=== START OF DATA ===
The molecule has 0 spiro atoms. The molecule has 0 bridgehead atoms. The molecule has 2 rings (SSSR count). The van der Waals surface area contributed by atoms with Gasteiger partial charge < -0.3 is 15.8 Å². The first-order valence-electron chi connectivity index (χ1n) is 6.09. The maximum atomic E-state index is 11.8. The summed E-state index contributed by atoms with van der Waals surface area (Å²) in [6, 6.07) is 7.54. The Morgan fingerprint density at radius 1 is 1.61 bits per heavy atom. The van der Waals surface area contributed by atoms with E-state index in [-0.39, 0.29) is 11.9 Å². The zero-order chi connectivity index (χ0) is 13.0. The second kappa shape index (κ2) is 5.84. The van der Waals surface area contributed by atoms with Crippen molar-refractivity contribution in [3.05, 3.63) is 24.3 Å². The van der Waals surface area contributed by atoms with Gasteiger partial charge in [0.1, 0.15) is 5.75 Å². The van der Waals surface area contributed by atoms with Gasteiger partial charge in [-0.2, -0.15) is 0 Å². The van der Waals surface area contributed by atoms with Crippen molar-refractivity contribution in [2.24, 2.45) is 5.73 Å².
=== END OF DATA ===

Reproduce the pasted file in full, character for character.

The molecule has 0 spiro atoms. The molecule has 0 bridgehead atoms. The molecule has 2 rings (SSSR count). The van der Waals surface area contributed by atoms with Gasteiger partial charge < -0.3 is 15.8 Å². The first-order valence-electron chi connectivity index (χ1n) is 6.09. The maximum atomic E-state index is 11.8. The summed E-state index contributed by atoms with van der Waals surface area (Å²) in [6, 6.07) is 7.54. The Morgan fingerprint density at radius 1 is 1.61 bits per heavy atom. The van der Waals surface area contributed by atoms with E-state index in [-0.39, 0.29) is 11.9 Å². The zero-order chi connectivity index (χ0) is 13.0. The second kappa shape index (κ2) is 5.84. The van der Waals surface area contributed by atoms with Crippen molar-refractivity contribution in [3.05, 3.63) is 24.3 Å². The van der Waals surface area contributed by atoms with Gasteiger partial charge in [0.1, 0.15) is 5.75 Å². The van der Waals surface area contributed by atoms with Gasteiger partial charge in [-0.2, -0.15) is 0 Å². The van der Waals surface area contributed by atoms with Crippen molar-refractivity contribution in [2.24, 2.45) is 5.73 Å².